About a year or so ago I was summoned for jury duty, ended up getting called to hear a case and spent a very unexpected three days at the county courthouse. In the moment it wasn’t too big a deal except that I remember feeling frustrated about the upheaval that was created in my work schedule, among other priorities that were forced to shift. At some point during the experience, perhaps once it had concluded, I realized that this simple and unplanned “break in the action” had become a significant turning point for me. Something about having the surprise opportunity to just sit, think and take stock of things from a new point of view had a profound impact. (And, for those of you who may be concerned that I didn’t live up to my civic duty because I was daydreaming all day, please rest assured that I worked very hard to earn my $5 a day.)

This week I find myself experiencing another break in the action. After a long holiday weekend I succumbed to a persistent and annoying cough (the kind that gives you a headache after a while) and stayed home from work for an unthinkable two straight days. I can’t remember the last time I took a sick day, much less two in a row! At first, it was awkward. I really didn’t feel unwell, like I need to be in bed – the kind of sick we imagine we are supposed to be to stay home (or is that just me?) – it’s just that I spend so much of my work day in one-on-one conversation that I don’t think hacking and wheezing in people’s faces is such a great idea.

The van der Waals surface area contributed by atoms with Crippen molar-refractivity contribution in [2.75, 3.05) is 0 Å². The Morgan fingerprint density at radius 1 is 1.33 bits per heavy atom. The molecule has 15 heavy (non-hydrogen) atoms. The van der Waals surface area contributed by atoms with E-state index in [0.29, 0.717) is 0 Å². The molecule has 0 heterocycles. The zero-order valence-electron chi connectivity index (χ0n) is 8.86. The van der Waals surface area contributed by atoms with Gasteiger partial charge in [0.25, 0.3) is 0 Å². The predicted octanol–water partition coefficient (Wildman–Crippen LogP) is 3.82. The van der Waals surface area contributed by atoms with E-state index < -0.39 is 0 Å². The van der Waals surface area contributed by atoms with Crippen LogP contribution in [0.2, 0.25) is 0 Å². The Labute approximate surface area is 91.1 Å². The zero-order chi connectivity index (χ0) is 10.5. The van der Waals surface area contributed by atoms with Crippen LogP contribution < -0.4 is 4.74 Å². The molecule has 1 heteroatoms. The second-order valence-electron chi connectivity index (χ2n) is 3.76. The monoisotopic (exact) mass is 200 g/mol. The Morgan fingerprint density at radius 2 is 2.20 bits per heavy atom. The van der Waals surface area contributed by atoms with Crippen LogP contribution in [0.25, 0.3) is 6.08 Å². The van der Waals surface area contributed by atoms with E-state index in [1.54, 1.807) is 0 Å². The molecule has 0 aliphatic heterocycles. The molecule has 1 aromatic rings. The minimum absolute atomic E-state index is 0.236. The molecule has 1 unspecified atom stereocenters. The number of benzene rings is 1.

So, I’ve had some space. No meetings. A few good phone calls. Lots of email catch-up. Some planning time. And a chance to just be home. I’m telling you, the impact on my mental, much less physical health is profound. I’ve pretty much let go of the guilt of canceled meetings and disrupting other people’s world (I am, as ever, dispensable). And I find myself in this sort of “No, duh!” awareness as in:

You have too many meetings. “No, duh!”

You have no time in your day/week to write, read or think. “No, duh!”

You are stressed/angry/frustrated because you very much want to write, read and think but you’ve created a classic “sucker’s choice” instead of confronting the real issue. “No, duh!”

The real issue? Less is more. Letting go. Saying no. Redirecting. Serving myself, my family and my organization more thoughtfully and more generously by sorting out the important stuff from “the stuff.”

I’m already breathing a little easier. Time to get back to work.

Published On: February 17th, 2010 / Categories: Uncategorized /

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